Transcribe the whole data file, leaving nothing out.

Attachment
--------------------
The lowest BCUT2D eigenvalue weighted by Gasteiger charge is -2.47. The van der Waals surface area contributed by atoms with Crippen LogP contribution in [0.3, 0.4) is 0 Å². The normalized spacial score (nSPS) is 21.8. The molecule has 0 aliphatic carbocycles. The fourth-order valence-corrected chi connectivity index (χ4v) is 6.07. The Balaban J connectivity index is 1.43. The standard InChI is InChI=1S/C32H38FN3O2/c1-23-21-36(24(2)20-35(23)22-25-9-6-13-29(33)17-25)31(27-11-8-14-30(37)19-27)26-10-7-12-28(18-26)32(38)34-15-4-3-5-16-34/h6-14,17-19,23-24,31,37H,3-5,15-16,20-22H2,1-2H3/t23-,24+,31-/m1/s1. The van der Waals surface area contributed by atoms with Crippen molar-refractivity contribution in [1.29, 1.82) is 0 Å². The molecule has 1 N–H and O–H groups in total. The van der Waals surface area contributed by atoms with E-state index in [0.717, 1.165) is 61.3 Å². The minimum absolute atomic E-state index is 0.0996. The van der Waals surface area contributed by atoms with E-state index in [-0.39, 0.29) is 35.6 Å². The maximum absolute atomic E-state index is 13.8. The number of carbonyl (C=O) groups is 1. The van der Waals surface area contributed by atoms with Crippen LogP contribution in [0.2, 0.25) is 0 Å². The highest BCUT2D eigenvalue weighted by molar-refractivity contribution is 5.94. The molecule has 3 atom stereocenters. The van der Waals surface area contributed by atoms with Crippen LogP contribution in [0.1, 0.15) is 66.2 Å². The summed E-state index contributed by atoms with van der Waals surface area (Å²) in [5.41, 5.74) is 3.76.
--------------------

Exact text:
The lowest BCUT2D eigenvalue weighted by Gasteiger charge is -2.47. The van der Waals surface area contributed by atoms with Crippen LogP contribution in [0.3, 0.4) is 0 Å². The normalized spacial score (nSPS) is 21.8. The molecule has 0 aliphatic carbocycles. The fourth-order valence-corrected chi connectivity index (χ4v) is 6.07. The Balaban J connectivity index is 1.43. The standard InChI is InChI=1S/C32H38FN3O2/c1-23-21-36(24(2)20-35(23)22-25-9-6-13-29(33)17-25)31(27-11-8-14-30(37)19-27)26-10-7-12-28(18-26)32(38)34-15-4-3-5-16-34/h6-14,17-19,23-24,31,37H,3-5,15-16,20-22H2,1-2H3/t23-,24+,31-/m1/s1. The van der Waals surface area contributed by atoms with Crippen molar-refractivity contribution in [1.29, 1.82) is 0 Å². The molecule has 1 N–H and O–H groups in total. The van der Waals surface area contributed by atoms with E-state index in [0.717, 1.165) is 61.3 Å². The minimum absolute atomic E-state index is 0.0996. The van der Waals surface area contributed by atoms with E-state index in [-0.39, 0.29) is 35.6 Å². The maximum absolute atomic E-state index is 13.8. The number of carbonyl (C=O) groups is 1. The van der Waals surface area contributed by atoms with Crippen LogP contribution in [0.2, 0.25) is 0 Å². The highest BCUT2D eigenvalue weighted by molar-refractivity contribution is 5.94. The molecule has 3 atom stereocenters. The van der Waals surface area contributed by atoms with Crippen LogP contribution in [0.1, 0.15) is 66.2 Å². The summed E-state index contributed by atoms with van der Waals surface area (Å²) in [5.41, 5.74) is 3.76.